What does the Z Deli have to do with Broadway?

A couple of weeks ago, I made my daily trip to the Z Deli
on 8th Ave and 49th St., which is just a block away from my office.  I got my
usual mid-afternoon snack of Red Bull, a cup of ice and some vanilla wafer
cookies (Mom, please don’t comment . . . Just let me eat like a 12-year-old boy
already, ok?).  I went to pay and the cashier rang me up wrong.  I
asked, “Are you sure that’s $4.50 because the sign below the Red Bull says
$3.95.”  She made a face like she had just seen a cat get run over by a
bulldozer, sighed, and then screamed annoyingly to a subordinate to check the
price.  She was wrong.  She didn’t say anything, corrected the
mistake and charged me the right amount.

A few days later, there I was again, with my Red Bull and wafers (Mom – zip
it), and a different cashier rang me up . . . wrong.  I asked, “Are you
sure that’s right?”  The cashier paused, and then up walked you-know-who.
She looked at me and said, “Ugh.  He always does this.”  I
looked at her like I had just seen a cat on water skis.  I was so
confused, because she was wrong both times.  I said, “But I was
overcharged.”  She said, “Whatever” and walked away.

And then you know what I did?  I paid the wrong price for the goodies
because I really didn’t care that much, and then I walked away . . . and never
walked back.


Because in New York City, there’s another deli on every block.

I counted it up, just for kicks.  That woman’s ‘tude cost that deli about
$10 – $15,000 a year in Red Bull, wafers, slices of pizza, batteries, paper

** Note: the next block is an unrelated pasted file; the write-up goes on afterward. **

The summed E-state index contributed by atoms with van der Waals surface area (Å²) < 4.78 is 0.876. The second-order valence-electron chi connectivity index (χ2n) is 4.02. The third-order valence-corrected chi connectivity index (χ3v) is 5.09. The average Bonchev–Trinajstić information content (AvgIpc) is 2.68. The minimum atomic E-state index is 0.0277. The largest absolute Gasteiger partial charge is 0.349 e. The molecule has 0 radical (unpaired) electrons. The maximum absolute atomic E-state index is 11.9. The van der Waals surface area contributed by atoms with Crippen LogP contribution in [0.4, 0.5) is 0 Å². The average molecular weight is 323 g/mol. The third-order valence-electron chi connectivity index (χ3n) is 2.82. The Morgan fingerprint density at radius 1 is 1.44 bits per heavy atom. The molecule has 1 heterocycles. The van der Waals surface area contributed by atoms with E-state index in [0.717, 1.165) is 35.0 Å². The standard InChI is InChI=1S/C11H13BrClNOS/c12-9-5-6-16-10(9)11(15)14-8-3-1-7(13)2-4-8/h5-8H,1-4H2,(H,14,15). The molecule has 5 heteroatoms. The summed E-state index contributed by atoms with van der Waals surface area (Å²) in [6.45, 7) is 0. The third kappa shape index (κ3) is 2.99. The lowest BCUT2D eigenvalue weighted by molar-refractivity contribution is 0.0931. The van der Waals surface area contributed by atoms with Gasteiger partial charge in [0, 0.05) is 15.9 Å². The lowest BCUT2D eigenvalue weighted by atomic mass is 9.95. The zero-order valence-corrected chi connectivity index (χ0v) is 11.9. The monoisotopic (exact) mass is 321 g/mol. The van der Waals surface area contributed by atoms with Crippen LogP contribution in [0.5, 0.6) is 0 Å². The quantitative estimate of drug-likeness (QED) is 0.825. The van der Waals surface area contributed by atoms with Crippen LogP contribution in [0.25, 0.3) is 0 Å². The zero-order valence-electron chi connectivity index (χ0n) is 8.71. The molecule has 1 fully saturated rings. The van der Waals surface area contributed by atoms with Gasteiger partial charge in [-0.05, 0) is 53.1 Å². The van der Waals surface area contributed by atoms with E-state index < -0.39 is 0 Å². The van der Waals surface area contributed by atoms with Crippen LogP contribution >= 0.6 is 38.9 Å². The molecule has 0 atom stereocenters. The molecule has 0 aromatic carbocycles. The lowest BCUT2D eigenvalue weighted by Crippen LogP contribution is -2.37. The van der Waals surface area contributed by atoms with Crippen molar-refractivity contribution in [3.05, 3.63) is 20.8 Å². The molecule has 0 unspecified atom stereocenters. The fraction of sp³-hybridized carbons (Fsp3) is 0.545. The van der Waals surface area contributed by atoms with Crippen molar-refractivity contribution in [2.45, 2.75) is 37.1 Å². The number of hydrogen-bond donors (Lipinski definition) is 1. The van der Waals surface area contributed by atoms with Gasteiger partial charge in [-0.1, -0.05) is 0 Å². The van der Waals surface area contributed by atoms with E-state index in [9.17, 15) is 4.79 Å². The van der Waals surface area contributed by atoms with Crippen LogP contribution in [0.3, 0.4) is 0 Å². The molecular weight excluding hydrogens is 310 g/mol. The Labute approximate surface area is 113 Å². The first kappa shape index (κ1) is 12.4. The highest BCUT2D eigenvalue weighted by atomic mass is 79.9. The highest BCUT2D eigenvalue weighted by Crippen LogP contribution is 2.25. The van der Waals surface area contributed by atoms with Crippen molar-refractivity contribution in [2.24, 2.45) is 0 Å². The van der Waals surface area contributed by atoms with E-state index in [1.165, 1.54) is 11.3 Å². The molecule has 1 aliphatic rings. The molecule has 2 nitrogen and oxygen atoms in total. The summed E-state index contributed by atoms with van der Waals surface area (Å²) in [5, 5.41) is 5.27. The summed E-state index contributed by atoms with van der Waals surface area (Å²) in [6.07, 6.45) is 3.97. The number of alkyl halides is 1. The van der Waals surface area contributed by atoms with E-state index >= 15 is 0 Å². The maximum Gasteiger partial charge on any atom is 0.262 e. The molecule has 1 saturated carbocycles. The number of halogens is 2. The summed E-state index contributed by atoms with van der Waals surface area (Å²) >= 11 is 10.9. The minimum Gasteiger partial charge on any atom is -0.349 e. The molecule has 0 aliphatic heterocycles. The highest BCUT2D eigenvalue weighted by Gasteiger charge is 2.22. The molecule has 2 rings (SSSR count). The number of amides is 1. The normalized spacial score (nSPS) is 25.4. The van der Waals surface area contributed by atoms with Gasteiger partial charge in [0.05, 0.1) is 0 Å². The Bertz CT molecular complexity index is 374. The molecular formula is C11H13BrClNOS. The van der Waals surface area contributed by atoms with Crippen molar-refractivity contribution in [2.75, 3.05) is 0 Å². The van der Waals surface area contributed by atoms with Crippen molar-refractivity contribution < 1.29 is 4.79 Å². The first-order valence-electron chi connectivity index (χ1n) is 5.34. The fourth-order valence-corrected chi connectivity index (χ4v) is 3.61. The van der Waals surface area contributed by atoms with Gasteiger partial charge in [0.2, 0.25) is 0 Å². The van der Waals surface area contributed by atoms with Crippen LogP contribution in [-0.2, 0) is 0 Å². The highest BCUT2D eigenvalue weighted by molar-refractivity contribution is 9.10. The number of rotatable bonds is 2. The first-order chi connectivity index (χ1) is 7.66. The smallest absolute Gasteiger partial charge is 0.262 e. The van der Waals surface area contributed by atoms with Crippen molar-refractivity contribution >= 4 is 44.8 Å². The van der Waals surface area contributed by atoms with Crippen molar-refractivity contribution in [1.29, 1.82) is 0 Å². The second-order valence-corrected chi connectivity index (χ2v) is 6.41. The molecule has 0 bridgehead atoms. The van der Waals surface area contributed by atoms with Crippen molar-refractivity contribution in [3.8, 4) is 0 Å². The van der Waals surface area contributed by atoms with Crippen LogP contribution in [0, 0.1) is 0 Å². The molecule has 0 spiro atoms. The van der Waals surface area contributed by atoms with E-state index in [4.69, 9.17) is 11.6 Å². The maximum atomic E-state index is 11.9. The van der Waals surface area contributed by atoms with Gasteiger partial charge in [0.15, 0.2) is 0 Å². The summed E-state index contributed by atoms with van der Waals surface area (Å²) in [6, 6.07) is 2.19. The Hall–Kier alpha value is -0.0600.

towels and all the other stuff that I’d buy within the course of one year.
I bet if that owner knew what this woman in need of anger-management
classes was doing to his customers he’d have some ‘tude of his own.

So what does this have to do with Broadway?

Just like there’s a deli on every block, there’s another show on every block .
. . And more importantly, there are so many other entertainment options on
every device known to man available to your potential customers.  If you
think you can afford to pee-off just one person, you may just lose them to Netflix, the net or their cousin Nancy . . . forever.

And maybe the Z Deli can afford it.  But the theater can’t.


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Ken created one of the first Broadway podcasts, recording over 250 episodes over 7 years. It features interviews with A-listers in the theater about how they “made it”, including 2 Pulitzer Prize Winners, 7 Academy Award Winners and 76 Tony Award winners. Notable guests include Pasek & Paul, Kenny Leon, Lynn Ahrens and more.